When hungry Malaysians take to Twitter

Since MITI’s latest SOPs for businesses were introduced, many find it difficult to grab food on time as the closing time for restaurants is at 8pm


WAS it a mere coincidence, or did an ordinary Malaysian girl’s tweet actually lead to the government reviewing one of its Movement Control Order (MCO) standard operating procedures (SOPs)?

Since the Ministry of International Trade and Industry (MITI) released the SOPs for the reinstated MCO, many expressed their concerns regarding the closing time of businesses, especially restaurants, at 8pm.

For MCO 2.0, many people are back out for work, unlike last year’s where the majority of us worked from home.

To make up for the unproductive 2020, it would be understandable if employees are needed at the workplaces until past 5pm, apart from those that practise shifts and finish work just before the 8pm cut-off time.

While some may have the flexibility to step out for a few minutes to grab dinner, others may not.

There are also working parents who have to rush out to pick up their children from day-care cen- tres without enough time to “tapau” dinner and are too tired to cook.

Many may be able to get their orders via food delivery services, but there are others whose orders could be rejected due to over-whelming requests nearing dinnertime.

As not all of us cook at home due to various personal reasons, these eateries are probably the only way to ensure that one gets a piping hot meal to end a long day.

On Jan 15, Muar MP Syed Saddiq Syed Abdul Rahman tweeted that prohibiting dine-ins is understandable, but people should be given the chance to take away food until 10pm, at least.

“People finish work at 7pm, they will not make it (to eateries) in time. Businesses, food delivery services and customers are all affected. This SOP is not right,” he said.

That, however, was a mere comment which the government paid no mind to.

Not until Twitter user @farhanazahan shared that he went two nights without dinner.

“There were problems with my food order although I ordered at 5pm, and there is no time to look for other options now,” he said.

Another Twitter user, @puterirajaawan, however, said @farhanazahan was just making a fuss and blaming the government for everything.

“Next time order (your food) earlier. Foodpanda and Grab Food will only start declining orders after 7pm. If you finish work late, order a day earlier and keep the food in your fridge, and reheat it the next day. If there’s a will, there’s a way, bro,” she said.

This triggered @yarafaee_who, in defending @farhanazahan and others who are in the same boat, unintentionally started a trend on Twitter.

Her opening statement: “Si bodoh, kau dengar sini (Listen here, idiot),” became one of the most powerful hashtags in the country — #sibodohdengarsini.

She said with everybody ordering between 11am and 8pm, the food delivery apps would crash while restaurants were over-whelmed with orders and may have to turn some away.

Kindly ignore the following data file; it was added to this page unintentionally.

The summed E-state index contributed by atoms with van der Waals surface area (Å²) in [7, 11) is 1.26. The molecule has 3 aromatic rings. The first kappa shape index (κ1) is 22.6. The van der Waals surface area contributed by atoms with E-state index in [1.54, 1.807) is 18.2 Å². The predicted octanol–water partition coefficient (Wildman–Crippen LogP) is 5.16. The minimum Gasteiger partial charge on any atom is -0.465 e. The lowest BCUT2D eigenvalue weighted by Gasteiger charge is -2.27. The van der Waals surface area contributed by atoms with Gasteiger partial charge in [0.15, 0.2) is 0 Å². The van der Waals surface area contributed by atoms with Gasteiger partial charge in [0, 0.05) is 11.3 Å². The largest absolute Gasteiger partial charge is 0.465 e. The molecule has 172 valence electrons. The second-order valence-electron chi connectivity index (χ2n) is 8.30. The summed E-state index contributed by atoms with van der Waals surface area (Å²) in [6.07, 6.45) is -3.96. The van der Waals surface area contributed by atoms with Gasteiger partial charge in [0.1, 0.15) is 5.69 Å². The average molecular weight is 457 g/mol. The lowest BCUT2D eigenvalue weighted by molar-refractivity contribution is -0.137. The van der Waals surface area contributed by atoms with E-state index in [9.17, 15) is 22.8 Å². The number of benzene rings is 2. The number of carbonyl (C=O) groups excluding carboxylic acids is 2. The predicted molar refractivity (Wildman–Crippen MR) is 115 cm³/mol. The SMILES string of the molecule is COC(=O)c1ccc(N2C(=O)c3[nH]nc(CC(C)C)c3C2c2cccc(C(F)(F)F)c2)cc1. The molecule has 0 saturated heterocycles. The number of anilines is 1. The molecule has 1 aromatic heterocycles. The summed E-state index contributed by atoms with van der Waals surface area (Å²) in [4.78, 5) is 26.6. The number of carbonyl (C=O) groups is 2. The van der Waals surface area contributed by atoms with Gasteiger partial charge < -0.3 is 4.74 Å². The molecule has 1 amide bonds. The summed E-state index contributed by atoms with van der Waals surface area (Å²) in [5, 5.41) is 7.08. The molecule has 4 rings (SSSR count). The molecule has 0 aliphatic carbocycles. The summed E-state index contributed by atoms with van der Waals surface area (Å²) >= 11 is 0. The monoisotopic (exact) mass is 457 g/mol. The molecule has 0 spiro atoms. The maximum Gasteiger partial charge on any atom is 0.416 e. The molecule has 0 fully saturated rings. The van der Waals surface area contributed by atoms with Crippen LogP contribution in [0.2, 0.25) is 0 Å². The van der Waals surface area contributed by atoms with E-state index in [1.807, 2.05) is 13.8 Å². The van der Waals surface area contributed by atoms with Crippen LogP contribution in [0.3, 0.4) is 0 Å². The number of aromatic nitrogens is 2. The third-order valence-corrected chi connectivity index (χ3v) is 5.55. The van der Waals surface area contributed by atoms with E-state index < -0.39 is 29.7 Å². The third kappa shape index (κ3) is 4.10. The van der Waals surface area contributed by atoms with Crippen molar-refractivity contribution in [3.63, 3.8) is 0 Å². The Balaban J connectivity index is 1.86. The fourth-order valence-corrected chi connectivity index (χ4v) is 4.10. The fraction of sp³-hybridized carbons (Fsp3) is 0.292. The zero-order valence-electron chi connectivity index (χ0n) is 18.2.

She further argued that she could hardly drive herself home after work, let alone be bothered with cooking dinner, and would have to leave to work again early the next day.

Between 9.32pm on Jan 17 and Jan 19, there were about 48,400 tweets with the #sibodohdengarsini hashtag. As of 3pm yesterday, @yara- faee_’s savage response was retweeted 14,600 times, quoted 2,900 times and received 25,300 likes.

Not only was it an impactful hashtag, but a versatile one as well, as many have also used it to express frustrations beyond the topic of dinner.

For example, it was used to criticise a deputy minister’s suggestion for heavier penalties on lesbians, gays, bisexuals and transgenders at a time when the rest of the population fear for their livelihood; as well as the privileged few flexing their “home quarantining” on a beach while poor families squeezed in small homes afraid to go out during the MCO, just to name a few.

And of course, trust Malaysian netizens to quickly come up with posters and memes of the hashtag, including with celebrity chef Gordon Ramsay’s “idiot sandwich” image.

The person who started the ball rolling, however, had not used the hashtag herself as she admitted that her tweet was made in anger and that it had gone out of control.

Nevertheless, people including some politicians have continued to use it, with some not even knowing the origins of #sibodohdengarsini.

Many have even linked it to Senior Minister (Security Cluster) Datuk Seri Ismail Sabri Yaakob’s announcement on Tuesday that the government is dis- cussing with interested parties whether to extend business hours to end at 10pm, instead of the current 8pm.

The announcement followed complaints from businesses and consumers that the short business hours were driving restaurants into the red due to lost sales and inconvenience.

It may or may not have anything to do with @yarafaee_’s Twitter drama, but if it did, ordinary Malaysians might just have found the perfect catchphrase to get the politicians’ attention.

Farezza Hanum Rashid is the assistant news editor of The Malaysian Reserve.